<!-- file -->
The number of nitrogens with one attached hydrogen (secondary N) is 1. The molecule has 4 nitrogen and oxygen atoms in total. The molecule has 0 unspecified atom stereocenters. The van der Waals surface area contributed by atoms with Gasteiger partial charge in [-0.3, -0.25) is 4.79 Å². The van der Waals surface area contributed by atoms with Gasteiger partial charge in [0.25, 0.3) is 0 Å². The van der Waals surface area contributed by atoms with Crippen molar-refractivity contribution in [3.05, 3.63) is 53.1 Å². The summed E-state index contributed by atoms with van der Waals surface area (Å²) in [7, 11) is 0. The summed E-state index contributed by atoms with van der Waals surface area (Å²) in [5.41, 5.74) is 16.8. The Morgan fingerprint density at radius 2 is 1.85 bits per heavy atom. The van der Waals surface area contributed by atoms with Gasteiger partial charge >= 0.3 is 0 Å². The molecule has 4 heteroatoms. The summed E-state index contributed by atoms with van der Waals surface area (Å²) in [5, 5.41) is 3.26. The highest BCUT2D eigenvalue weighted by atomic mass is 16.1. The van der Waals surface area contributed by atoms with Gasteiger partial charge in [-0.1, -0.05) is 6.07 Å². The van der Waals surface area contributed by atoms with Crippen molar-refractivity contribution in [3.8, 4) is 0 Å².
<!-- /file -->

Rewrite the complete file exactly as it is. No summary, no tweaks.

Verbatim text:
The number of nitrogens with one attached hydrogen (secondary N) is 1. The molecule has 4 nitrogen and oxygen atoms in total. The molecule has 0 unspecified atom stereocenters. The van der Waals surface area contributed by atoms with Gasteiger partial charge in [-0.3, -0.25) is 4.79 Å². The van der Waals surface area contributed by atoms with Gasteiger partial charge in [0.25, 0.3) is 0 Å². The van der Waals surface area contributed by atoms with Crippen molar-refractivity contribution in [3.05, 3.63) is 53.1 Å². The summed E-state index contributed by atoms with van der Waals surface area (Å²) in [7, 11) is 0. The summed E-state index contributed by atoms with van der Waals surface area (Å²) in [5.41, 5.74) is 16.8. The Morgan fingerprint density at radius 2 is 1.85 bits per heavy atom. The van der Waals surface area contributed by atoms with Gasteiger partial charge >= 0.3 is 0 Å². The molecule has 4 heteroatoms. The summed E-state index contributed by atoms with van der Waals surface area (Å²) in [5, 5.41) is 3.26. The highest BCUT2D eigenvalue weighted by atomic mass is 16.1. The van der Waals surface area contributed by atoms with Gasteiger partial charge in [-0.1, -0.05) is 6.07 Å². The van der Waals surface area contributed by atoms with Crippen molar-refractivity contribution in [3.8, 4) is 0 Å².